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However a 45 will do more damage than a 22 !!!
Nope, it won't. It MIGHT. It's very easy to empty a 45 and do no damage at all to your target. The amount of damage done depends on if and where it hits the target.

And, even if it hits the target, without proper placement, the amount of damage done is irrelevant. A big hole through an attacker's weak arm might not reduce his effectiveness a whit whilst a little tiny hole though his forehead will probably stop him immediately.

As Mr. Cooper says, you can discuss TENDENCIES of certain calibers to produce stopping effects, but nothing is certain.
Did you know that there is a TEXAS State Rifle Association?
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Old July 22, 2005, 03:27 AM   #6
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Many variables are in effect. Number one is shot placement. Practice often.
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Old July 22, 2005, 03:30 AM   #7
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just goes to show..

how important good aim is....

I am sure that the BG did not aim for the guys arm pit, but you get the point,
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Old July 22, 2005, 05:15 AM   #8
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A couple ideas. The first post here is a varialble itself. Sure you have strange cases like this but generally 5 357's to the chest will stop anyone as long as you can do just that. Sounds like the officer could shoot and did everything well. Its too bad he had a revolver though. I wonder if he froze because they had no effect, or was reloading without cover when he was shot. Its a good lesson to us all though. Stay in the fight, Carry spare ammo, Practice reloading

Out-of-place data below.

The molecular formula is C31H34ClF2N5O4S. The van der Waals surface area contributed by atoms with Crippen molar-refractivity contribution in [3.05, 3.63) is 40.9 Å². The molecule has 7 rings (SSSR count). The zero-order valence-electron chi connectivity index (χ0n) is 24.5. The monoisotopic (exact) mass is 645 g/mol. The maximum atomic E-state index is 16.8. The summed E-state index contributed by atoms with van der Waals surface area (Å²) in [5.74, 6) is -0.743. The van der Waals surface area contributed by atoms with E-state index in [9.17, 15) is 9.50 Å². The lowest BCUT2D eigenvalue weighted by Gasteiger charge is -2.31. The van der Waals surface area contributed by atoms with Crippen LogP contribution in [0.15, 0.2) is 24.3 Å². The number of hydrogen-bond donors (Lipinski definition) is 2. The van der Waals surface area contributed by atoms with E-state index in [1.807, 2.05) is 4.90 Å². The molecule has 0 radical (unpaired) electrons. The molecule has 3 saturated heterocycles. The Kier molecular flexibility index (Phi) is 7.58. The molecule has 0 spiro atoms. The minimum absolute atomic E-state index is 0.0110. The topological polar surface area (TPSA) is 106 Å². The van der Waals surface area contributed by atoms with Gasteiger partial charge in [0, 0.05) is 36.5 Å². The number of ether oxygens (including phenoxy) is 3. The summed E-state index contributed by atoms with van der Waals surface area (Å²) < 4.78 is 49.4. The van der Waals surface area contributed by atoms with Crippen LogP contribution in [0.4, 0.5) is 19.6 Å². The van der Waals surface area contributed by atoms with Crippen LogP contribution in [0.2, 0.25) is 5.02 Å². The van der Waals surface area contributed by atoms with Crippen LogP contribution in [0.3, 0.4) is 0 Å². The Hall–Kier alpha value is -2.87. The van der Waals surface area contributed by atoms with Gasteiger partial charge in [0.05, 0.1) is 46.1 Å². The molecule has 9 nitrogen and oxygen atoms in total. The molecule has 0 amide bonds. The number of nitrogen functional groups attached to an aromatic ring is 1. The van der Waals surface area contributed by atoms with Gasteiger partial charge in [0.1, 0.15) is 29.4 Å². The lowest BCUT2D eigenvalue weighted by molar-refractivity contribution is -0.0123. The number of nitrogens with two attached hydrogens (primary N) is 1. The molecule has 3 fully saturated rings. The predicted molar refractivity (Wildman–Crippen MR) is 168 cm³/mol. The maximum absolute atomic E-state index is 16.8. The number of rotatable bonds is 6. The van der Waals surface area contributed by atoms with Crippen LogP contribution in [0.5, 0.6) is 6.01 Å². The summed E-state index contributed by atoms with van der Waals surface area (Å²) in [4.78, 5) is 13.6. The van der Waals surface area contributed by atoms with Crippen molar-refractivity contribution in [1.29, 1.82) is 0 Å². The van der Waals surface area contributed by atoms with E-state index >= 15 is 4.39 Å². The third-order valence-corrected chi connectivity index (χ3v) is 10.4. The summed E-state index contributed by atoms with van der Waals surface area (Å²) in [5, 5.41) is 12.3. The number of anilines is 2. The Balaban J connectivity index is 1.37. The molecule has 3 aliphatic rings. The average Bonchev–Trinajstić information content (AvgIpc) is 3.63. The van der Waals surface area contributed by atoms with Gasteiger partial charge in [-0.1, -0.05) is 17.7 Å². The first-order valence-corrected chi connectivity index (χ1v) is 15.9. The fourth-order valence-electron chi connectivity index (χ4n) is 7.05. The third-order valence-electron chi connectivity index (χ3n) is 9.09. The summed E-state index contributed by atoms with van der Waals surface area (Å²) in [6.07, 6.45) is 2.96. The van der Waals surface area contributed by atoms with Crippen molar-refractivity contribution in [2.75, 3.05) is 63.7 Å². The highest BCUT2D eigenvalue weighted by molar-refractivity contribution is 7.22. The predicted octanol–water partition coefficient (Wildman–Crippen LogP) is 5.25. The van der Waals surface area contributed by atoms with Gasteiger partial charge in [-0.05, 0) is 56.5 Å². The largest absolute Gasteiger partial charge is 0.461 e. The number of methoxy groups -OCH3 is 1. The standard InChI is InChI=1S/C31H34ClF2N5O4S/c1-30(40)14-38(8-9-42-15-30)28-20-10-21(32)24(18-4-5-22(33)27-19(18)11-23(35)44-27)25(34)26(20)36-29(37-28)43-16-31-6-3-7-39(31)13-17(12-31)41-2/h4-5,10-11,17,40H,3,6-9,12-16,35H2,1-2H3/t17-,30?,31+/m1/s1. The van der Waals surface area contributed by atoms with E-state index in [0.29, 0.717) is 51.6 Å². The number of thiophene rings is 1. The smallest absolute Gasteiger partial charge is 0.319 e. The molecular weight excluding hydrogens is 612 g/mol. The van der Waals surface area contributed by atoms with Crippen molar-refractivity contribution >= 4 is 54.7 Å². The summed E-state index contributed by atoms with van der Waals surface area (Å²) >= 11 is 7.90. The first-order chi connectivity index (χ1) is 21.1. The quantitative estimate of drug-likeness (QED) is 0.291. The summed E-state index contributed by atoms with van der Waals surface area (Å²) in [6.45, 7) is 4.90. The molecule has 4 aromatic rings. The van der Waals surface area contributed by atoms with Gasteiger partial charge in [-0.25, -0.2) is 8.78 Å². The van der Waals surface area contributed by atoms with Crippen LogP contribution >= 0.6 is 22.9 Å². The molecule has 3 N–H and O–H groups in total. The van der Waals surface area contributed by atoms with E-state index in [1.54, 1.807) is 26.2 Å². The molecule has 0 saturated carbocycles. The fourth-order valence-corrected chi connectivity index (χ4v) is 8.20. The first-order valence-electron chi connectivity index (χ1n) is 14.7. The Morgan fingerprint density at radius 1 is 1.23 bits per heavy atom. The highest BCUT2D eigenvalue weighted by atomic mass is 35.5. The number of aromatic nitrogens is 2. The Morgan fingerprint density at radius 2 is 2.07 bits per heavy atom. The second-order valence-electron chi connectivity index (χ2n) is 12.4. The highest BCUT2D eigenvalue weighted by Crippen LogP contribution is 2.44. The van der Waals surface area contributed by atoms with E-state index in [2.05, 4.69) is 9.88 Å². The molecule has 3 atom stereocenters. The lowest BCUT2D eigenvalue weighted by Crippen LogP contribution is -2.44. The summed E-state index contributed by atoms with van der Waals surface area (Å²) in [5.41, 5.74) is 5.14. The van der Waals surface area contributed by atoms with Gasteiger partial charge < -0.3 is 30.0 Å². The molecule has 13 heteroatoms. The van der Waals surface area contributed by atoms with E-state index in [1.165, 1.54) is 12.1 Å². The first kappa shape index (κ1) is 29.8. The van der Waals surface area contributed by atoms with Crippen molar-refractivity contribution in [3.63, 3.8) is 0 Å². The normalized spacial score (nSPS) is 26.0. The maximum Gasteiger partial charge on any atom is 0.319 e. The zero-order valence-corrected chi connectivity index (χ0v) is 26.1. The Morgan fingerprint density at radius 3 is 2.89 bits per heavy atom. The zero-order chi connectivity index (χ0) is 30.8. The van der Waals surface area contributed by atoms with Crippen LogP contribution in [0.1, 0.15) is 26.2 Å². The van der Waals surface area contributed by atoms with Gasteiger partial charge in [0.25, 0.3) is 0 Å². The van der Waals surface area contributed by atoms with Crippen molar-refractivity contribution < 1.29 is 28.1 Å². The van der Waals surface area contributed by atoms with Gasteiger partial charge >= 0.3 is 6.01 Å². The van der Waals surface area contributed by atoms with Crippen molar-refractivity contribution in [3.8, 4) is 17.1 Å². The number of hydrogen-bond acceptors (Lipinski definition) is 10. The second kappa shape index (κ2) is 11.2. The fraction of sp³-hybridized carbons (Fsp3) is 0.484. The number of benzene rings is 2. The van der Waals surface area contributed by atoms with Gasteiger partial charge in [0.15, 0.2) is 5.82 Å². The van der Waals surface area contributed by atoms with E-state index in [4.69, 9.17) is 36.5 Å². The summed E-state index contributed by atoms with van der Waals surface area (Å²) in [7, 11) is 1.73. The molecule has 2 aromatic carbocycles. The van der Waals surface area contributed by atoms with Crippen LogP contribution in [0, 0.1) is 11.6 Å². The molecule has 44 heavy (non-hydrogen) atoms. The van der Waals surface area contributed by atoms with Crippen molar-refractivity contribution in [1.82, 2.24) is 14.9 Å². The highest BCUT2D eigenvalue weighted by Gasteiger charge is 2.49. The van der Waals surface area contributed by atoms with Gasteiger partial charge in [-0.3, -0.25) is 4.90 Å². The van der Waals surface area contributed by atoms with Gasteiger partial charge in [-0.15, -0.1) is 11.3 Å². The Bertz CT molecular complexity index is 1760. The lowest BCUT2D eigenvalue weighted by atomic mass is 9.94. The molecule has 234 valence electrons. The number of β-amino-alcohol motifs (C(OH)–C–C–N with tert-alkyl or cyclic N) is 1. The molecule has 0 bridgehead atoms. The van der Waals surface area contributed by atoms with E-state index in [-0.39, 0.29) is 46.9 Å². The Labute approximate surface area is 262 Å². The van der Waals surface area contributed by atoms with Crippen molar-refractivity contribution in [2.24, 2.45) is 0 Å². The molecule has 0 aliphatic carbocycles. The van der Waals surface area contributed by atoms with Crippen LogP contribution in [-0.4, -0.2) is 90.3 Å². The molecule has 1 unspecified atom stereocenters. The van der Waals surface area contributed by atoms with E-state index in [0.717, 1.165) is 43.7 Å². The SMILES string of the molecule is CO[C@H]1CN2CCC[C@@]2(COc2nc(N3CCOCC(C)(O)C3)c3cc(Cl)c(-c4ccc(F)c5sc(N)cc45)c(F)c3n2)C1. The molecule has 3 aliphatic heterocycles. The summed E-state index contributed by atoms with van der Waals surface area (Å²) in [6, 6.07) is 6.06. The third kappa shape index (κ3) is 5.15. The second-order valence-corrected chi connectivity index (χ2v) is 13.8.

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Old July 22, 2005, 06:40 AM   #9
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The lesson to be learned here is to avoid gunfights, although the unforunate officer certainly couldn't have in this case.

You can have superior weapons, great training and all the courage in the world, and still lose a gunfight on bad luck alone. You can get all the bad guys, and one little "bank-shot off the dumpster" can kill you just as dead as a direct hit from a scud missile.

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Old July 22, 2005, 06:54 AM   #10
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If you avoid the gunfight altogether then you have the most effective stopping power available.

I hope i never need to draw my weapon and i will do all i can to avoid doing so.
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Old July 22, 2005, 09:33 AM   #11
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Most stopping power pistol of all...

There IS a pistol that outclasses every other pistol, even the 45, with undeniable stopping power:
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Old July 24, 2005, 01:15 PM   #12
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That's a pretty cool little revolver. The 45-70 cylinder is huge. I wonder wha the recoil is like shooting 45-70 and .410 shot through a small gun like that.